UMKC Med School Leader Has Firsthand Knowledge of Broken Heart Syndrome

“It was fascinating to hear the possibility for recovery, and indeed, now my heart is fine.”          –Louise Arnold, PhD

Louise Arnold, PhD, is still very active at the University of Missouri-Kansas City School of Medicine at the age of 85. She was one of the original faculty members when the school opened in 1971.

But in 2012, Louise knew something was not right. She had just retired from her position of Associate Dean and was busy caring for her husband who had prostate cancer, a recent hip replacement, and an ankle injury.

“I didn’t feel exactly 100 percent,” Louise said. “I had been walking maybe two miles a day. And I began to feel like ugh, I can’t do that. I felt tired. The first time that something was really amiss, I noticed that my ankles were swollen after sitting down all day for a conference call. That never happened to me before, but still I didn’t think too much of it.”

Within a couple of weeks, Louise could not do much of her normal routine without feeling exhausted. It got to the point where she could not get herself out of bed.

Louise scheduled an appointment with one of her husband’s doctors at Saint Luke’s. After a checkup, she was hospitalized at Saint Luke’s Mid America Heart Institute. There, she was diagnosed with congestive heart failure and was in the hospital for nine days.

“I was exceedingly well taken care of,” Louise said. “I came home after those nine days and had instructions about how to take care of myself, and this meant a regimen of various medications. It meant some physical therapy. It meant very diligent care of my diet, etcetera.”

Louise continued to see her doctor for follow-up appointments. Then, about a year later, her doctor retired. She switched to another doctor at Saint Luke’s— one whom she interviewed for admission into medical school years before.

“Dr. Arnold is the reason I’m a physician,” said Dr. Tracy Stevens, a cardiologist with Saint Luke’s Mid America Heart Institute. “I went into med school in a non-traditional route being a physical therapist first, and she is one who truly believed in me.”

Dr. Stevens told Louise that her heart failure was caused by broken heart syndrome. It is a condition that can be brought on by severe emotional or physical stress. Nine to 1 of the cases are in women versus men.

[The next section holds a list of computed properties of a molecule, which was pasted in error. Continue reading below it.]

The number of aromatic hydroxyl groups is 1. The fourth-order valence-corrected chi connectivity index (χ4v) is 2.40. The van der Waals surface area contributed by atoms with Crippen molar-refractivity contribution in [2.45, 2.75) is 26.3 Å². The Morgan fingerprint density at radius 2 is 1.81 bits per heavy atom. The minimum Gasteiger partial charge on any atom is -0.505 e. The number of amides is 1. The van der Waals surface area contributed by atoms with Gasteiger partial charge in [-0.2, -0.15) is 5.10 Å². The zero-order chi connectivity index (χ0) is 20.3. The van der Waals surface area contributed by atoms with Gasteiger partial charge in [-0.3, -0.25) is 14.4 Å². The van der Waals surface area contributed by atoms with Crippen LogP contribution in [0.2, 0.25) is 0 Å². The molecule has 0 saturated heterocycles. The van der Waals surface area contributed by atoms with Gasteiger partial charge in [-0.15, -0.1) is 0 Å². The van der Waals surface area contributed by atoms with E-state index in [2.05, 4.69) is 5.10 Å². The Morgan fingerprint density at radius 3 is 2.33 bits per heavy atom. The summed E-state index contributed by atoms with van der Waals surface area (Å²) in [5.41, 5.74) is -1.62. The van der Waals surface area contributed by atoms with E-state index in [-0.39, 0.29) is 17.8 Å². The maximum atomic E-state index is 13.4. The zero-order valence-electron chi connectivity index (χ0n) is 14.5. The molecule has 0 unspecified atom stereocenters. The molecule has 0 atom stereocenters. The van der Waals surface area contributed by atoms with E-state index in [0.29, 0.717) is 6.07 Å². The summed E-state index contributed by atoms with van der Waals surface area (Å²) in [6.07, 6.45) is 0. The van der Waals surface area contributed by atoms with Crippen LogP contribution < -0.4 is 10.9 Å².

Louise had heard of broken heart syndrome before when she was teaching a class at UMKC. Her class studied an article that noted people are more vulnerable when grieving, which can sometimes lead to heart issues.

“There were many reasons to be grieving,” Louise said. “I was retired— that was a huge change in and of itself. My husband had always been a very, very vigorous person, quite athletic. With all of that, I thought he was losing… I was losing. And then I had considerable stress with the progression of his cancer. Besides that, I was just worn out.”

Louise found the silver lining. She learned many people with broken heart syndrome can improve their heart health by making lifestyle changes and taking a few other steps.

“Traditionally, the pump will strengthen itself,” Dr. Stevens said.” The key is to recognize it, get on the right medications, and make sure blood pressure is controlled. But we’ve got to be on top of just general strategies that prevent other insults to the heart along the way.”

Louise became more conscious of her diet by paying close attention to sodium levels and cutting back on processed foods. She kept exercise a regular part of her routine by walking each day and gradually pushing herself to go further. She also started taking Tai Chi classes to focus on meditation and deep breathing.

Then in 2014, Louise suffered a devastating loss. Her husband of 54 years passed away.

“To say that was a blow is an understatement,” Louise said. “I was adjusting to the fact that I no longer had an eternal friend and soul mate right within hands reach.”

The emotional stress from losing her husband prolonged Louise’s recovery. But Louise was persistent, sticking to her medications, healthy diet, and exercise routine.

A year later, she became more active in the UMKC School of Medicine. She started to feel normal once again and took time to enjoy the world around her.

“I very much enjoy leisure time I did not have when I was working full time,” Louise said. “I love the symphony, go to all sorts of lectures, the Plaza Library, and the Nelson’s always there. The world is my oyster."

Today, Louise continues to lead research at the medical school. Her most recent work on the far-reaching impact of the school’s graduates was just published in 2018.

“She is thriving,” Dr. Stevens said. “She’s an inspiration because of who she is as a person and how she’s taken ownership of what she can do to address her heart health… Dr. Arnold is truly one of those people you only meet once in a lifetime.”

Read more about broken heart syndrome and our comprehensive program for advanced heart care for any cardiac issues at Saint Luke’s Mid America Heart Institute. Call 816-931-1883 to schedule an appointment.